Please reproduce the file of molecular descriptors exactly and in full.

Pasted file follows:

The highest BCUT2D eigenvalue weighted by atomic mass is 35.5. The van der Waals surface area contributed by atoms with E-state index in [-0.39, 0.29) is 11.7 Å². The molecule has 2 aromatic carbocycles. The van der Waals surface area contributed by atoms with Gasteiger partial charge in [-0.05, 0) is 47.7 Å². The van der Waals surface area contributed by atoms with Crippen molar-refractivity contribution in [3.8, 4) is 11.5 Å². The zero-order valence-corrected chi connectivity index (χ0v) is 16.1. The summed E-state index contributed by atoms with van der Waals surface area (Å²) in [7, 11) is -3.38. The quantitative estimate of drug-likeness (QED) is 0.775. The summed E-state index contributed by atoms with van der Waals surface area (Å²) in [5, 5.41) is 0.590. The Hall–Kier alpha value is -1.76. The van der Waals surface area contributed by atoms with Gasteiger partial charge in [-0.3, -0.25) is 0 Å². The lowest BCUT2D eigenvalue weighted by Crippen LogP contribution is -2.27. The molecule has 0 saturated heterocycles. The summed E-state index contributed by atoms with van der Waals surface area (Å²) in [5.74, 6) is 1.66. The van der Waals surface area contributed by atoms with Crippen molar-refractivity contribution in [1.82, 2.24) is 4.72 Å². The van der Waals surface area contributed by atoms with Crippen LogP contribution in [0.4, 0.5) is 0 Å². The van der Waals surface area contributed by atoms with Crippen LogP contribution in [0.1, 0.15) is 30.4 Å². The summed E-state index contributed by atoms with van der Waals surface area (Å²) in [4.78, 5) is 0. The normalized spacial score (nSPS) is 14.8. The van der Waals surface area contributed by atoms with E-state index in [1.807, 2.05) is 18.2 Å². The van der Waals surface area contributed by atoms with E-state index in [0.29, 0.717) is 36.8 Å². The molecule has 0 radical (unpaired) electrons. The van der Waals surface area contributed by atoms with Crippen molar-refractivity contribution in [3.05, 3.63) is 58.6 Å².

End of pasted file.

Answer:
The highest BCUT2D eigenvalue weighted by atomic mass is 35.5. The van der Waals surface area contributed by atoms with E-state index in [-0.39, 0.29) is 11.7 Å². The molecule has 2 aromatic carbocycles. The van der Waals surface area contributed by atoms with Gasteiger partial charge in [-0.05, 0) is 47.7 Å². The van der Waals surface area contributed by atoms with Crippen molar-refractivity contribution in [3.8, 4) is 11.5 Å². The zero-order valence-corrected chi connectivity index (χ0v) is 16.1. The summed E-state index contributed by atoms with van der Waals surface area (Å²) in [7, 11) is -3.38. The quantitative estimate of drug-likeness (QED) is 0.775. The summed E-state index contributed by atoms with van der Waals surface area (Å²) in [5, 5.41) is 0.590. The Hall–Kier alpha value is -1.76. The van der Waals surface area contributed by atoms with Gasteiger partial charge in [-0.3, -0.25) is 0 Å². The lowest BCUT2D eigenvalue weighted by Crippen LogP contribution is -2.27. The molecule has 0 saturated heterocycles. The summed E-state index contributed by atoms with van der Waals surface area (Å²) in [5.74, 6) is 1.66. The van der Waals surface area contributed by atoms with Crippen molar-refractivity contribution in [1.82, 2.24) is 4.72 Å². The van der Waals surface area contributed by atoms with Crippen LogP contribution in [0.4, 0.5) is 0 Å². The van der Waals surface area contributed by atoms with Crippen LogP contribution in [0.1, 0.15) is 30.4 Å². The summed E-state index contributed by atoms with van der Waals surface area (Å²) in [4.78, 5) is 0. The normalized spacial score (nSPS) is 14.8. The van der Waals surface area contributed by atoms with E-state index in [1.807, 2.05) is 18.2 Å². The van der Waals surface area contributed by atoms with E-state index in [0.29, 0.717) is 36.8 Å². The molecule has 0 radical (unpaired) electrons. The van der Waals surface area contributed by atoms with Crippen molar-refractivity contribution in [3.05, 3.63) is 58.6 Å².